Before I officially joined a church, I tried to study Scripture on my own. I wanted to learn more about Jesus and how the Old and New Testaments both point to salvation through Jesus Christ alone. But I didn’t know how to, and I was embarrassed that I didn’t understand it and couldn’t just “do it on my own.”
When I talk to others—even those who have been involved in churches since birth—I hear similar sentiments. Do you find studying Scripture on your own to be difficult? We all need to be reminded that reading Scripture is a skill that needs support and structure. That might seem totally different from other types of reading, but when we read Scripture, we are studying an ancient text. It makes total sense to structure studying.
Most of the other people in the churches I’ve attended grew up going to a Lutheran Church. It has seemed pretty rare to find people who do not have a background of belonging to the church. So when I found out that Author Molly Lackey also converted to the Lutheran Church in high school, I knew that we shared something unique.
As a sinful human being, I rely on the Holy Spirit to help me respond with grace when I am under pressure. I have often fallen short on this. I’ve responded without grace or a caring heart toward my neighbor. I have lashed out, said unkind things, and made situations worse. I am clearly not an authority on responding correctly to stressful situations.
Have you ever felt like time is just slipping away? Maybe it’s time to rethink and slow down! Adele Werner shares her reflections on the benefits of stepping back and slowing down.
When I first became a follower of Christ, I was not very biblically literate. I had a very basic understanding of the Bible as a whole. I knew the bullet points of how we historically got to Jesus and beyond to His Church, but I’d never really read Scripture and definitely hadn’t studied it.
A lot of us start our day by playing Wordle, but do you know what WORD-will change your life? It is fun to awkwardly joke about how to connect our culture to the story of Jesus. But in reality, it’s not that hard. Christ’s life is often emulated in the stories we share and in our own lives.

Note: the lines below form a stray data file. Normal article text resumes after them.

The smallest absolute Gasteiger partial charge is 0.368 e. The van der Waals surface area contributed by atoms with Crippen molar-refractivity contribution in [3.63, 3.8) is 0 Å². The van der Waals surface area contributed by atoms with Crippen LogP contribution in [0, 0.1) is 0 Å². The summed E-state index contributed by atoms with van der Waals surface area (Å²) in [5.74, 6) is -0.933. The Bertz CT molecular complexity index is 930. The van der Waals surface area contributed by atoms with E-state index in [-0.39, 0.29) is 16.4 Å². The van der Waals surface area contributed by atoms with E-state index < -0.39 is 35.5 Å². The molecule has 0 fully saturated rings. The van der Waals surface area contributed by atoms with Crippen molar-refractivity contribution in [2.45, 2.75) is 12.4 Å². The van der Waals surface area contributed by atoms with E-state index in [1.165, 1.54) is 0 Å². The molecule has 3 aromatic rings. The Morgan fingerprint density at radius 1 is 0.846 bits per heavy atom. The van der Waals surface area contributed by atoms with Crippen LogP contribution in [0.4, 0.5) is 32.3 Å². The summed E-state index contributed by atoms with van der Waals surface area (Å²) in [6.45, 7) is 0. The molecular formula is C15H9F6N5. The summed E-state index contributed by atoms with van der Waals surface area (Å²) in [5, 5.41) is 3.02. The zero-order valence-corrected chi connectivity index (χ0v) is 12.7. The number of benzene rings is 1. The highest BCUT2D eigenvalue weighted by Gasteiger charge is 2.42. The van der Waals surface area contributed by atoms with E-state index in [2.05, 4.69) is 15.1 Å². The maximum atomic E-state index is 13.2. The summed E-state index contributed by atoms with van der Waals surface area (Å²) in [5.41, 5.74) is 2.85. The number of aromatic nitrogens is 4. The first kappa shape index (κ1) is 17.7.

I love watching movies. The experience goes beyond enjoying the story unfold before your eyes. I love the discussion that comes after the movie. Asking your friends or family what they thought can uncover what they discovered about themselves or the world from the way the movie presented its themes. I’ve spent hours in a donut diner dissecting many movies I’ve watched with friends. We usually talk about how what we saw in these movies was mind-blowing, emotional, just okay, or funny. So when my husband told me about the Faith and Film club at Concordia Seminary in St. Louis, I knew I wanted to participate. Here are three things I learned while participating in this program.
The first time I heard the hymn “Thy Strong Word” (LSB 578), I was at a friend’s church choir concert. The beautiful architecture and stained glass windows combined with the multiple choral voices almost had me in tears. I heard the words “Give us lips to sing Thy glory, Tongues Thy mercy to proclaim, Throats that shout the hope that fills us, Mouths to speak Thy holy name” in a whole new way. I felt this same newness to familiar lyrics when I was visiting a church and watching a newborn get baptized while her uncles played their instruments and sang.
I keep a relatively busy schedule and often feel like I have a lot on my plate. Some weeks it feels like my husband and I are running on several different schedules from one another, only connecting for brief moments maybe at dinner or a shared responsibility.
I was 12 when I first got my Facebook account. My parents believed it was a good way for me to stay connected to my family who all were starting to disperse across the nation. I already had an email account through a child-friendly service so my parents could access and read every email (even if it had previously been deleted). Facebook felt like my first account that had true freedom on the Internet. I could post whatever I wanted, and I could talk to any of my Facebook friends. My parents warned me not to accept anyone I didn’t know in real life and that even if the Internet seemed temporary and I could delete, posts live on forever. Soon, I was on my way.